CapRadio Reads

Hosted By Donna Apidone

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Tuesday, December 18, 2018

Michael David Lukas - The Last Watchman of Old Cairo

Author Michael David Lukas’ novel “The Last Watchman Of Old Cairo” is an intriguing mystery about disappearing holy documents.

Andrew Nixon / Capital Public Radio
 

Andrew Nixon / Capital Public Radio

“The Last Watchman of Old Cairo” centers on a synagogue guarded by men of Muslim faith. The "watchmen" protect magical, ancient texts like the Ezra Scroll, which has such strong energy, it emits a shimmering vibration, causing everything around it to glow.

Michael David Lukas’ novel bounces between three eras. Some of the characters are in Egypt now. Others knew Moses. A third group, from the 1800s, could have come right out of an Agatha Christie mystery. Lukas brilliantly weaves together the three storylines and the connection of each one to the sacred texts. He sat down with CapRadio's Donna Apidone to talk about what inspired him to write this book.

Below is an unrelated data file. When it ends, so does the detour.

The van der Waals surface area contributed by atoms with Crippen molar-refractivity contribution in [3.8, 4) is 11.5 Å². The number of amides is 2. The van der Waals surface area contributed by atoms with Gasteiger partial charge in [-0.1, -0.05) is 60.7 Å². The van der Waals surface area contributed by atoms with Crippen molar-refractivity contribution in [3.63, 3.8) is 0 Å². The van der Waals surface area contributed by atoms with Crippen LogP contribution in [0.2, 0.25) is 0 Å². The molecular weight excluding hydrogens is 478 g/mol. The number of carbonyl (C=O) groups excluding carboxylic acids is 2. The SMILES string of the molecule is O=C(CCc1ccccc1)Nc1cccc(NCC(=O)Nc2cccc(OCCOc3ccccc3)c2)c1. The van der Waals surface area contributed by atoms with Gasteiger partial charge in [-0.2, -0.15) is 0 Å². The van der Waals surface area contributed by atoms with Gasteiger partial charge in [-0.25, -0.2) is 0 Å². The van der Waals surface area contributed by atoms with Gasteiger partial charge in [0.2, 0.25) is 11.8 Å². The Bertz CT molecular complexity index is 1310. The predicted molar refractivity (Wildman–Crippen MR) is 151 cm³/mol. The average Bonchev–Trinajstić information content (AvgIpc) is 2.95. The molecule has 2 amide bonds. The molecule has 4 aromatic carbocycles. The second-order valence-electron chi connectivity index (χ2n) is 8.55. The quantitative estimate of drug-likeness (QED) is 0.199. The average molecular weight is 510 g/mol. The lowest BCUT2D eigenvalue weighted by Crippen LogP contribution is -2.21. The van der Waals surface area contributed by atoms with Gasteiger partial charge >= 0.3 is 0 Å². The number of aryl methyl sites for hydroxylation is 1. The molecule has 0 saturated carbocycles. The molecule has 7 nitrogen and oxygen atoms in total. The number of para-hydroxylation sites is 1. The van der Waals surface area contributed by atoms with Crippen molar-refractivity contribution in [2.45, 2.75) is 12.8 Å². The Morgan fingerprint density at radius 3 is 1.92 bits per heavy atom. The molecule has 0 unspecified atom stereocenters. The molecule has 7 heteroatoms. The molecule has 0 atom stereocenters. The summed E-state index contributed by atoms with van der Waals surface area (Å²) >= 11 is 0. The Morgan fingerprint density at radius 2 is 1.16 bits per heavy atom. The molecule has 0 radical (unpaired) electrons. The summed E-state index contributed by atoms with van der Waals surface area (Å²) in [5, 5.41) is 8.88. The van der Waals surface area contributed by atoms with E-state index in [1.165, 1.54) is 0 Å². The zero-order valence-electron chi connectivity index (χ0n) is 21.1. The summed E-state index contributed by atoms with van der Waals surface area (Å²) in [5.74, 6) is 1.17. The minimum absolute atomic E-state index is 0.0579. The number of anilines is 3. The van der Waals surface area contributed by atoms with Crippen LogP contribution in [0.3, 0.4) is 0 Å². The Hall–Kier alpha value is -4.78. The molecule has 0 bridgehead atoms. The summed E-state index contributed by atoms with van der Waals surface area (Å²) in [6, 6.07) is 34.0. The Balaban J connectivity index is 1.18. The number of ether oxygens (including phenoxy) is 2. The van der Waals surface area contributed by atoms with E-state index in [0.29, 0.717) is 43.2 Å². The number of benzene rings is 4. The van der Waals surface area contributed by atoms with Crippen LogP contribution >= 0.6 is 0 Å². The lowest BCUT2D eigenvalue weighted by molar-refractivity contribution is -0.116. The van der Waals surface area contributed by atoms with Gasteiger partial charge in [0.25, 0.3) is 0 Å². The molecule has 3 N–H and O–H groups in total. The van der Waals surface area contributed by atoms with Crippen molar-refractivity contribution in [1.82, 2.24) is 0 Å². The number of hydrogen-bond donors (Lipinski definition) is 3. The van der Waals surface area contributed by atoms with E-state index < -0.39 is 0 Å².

Interview Highlights

Talking about Cairo and the diversity and the many facets of religion and culture in that city, did you know all of that in advance or did you have to dig in and do some research to write this?

A little bit of both. I first experienced Cairo when I was studying abroad in 2000. I was a junior in college and had been studying Arabic a little bit. I had lived in the Middle East, in Israel before, but I had never lived in the Arab world. And being Jewish and being American, I felt a little disconnected from the city, and at the same time was completely in love with it.

Why? What do you like about Cairo?

It’s a hectic and sort of decrepit and welcoming and overwhelming and beautiful city. Like Istanbul and other cities, you can see the layers of history. In Istanbul it’s there for the taking, but with Cairo, you have to work a little more for it. I appreciated that.  

Yet there was this disconnect between my love of the city and my sense of Jewish identity. For good reason or not, I felt nervous about coming out to people as Jewish. This disconnect continued for a few months and then one day I happened upon a graveyard. I noticed these Jewish Star of David headstones and came upon this synagogue, the Ben Ezra Synagogue which is at the center of the book.

I heard this tour guide talking about 1,000 years of Jewish history in Cairo. It’s not an exaggeration to say it made me feel whole again. It connected these two parts that had been disconnected. And from then on, I was kind of obsessed with the Jews of Cairo.

Donna Apidone interviewed Michael David Lukas on July 19, 2018.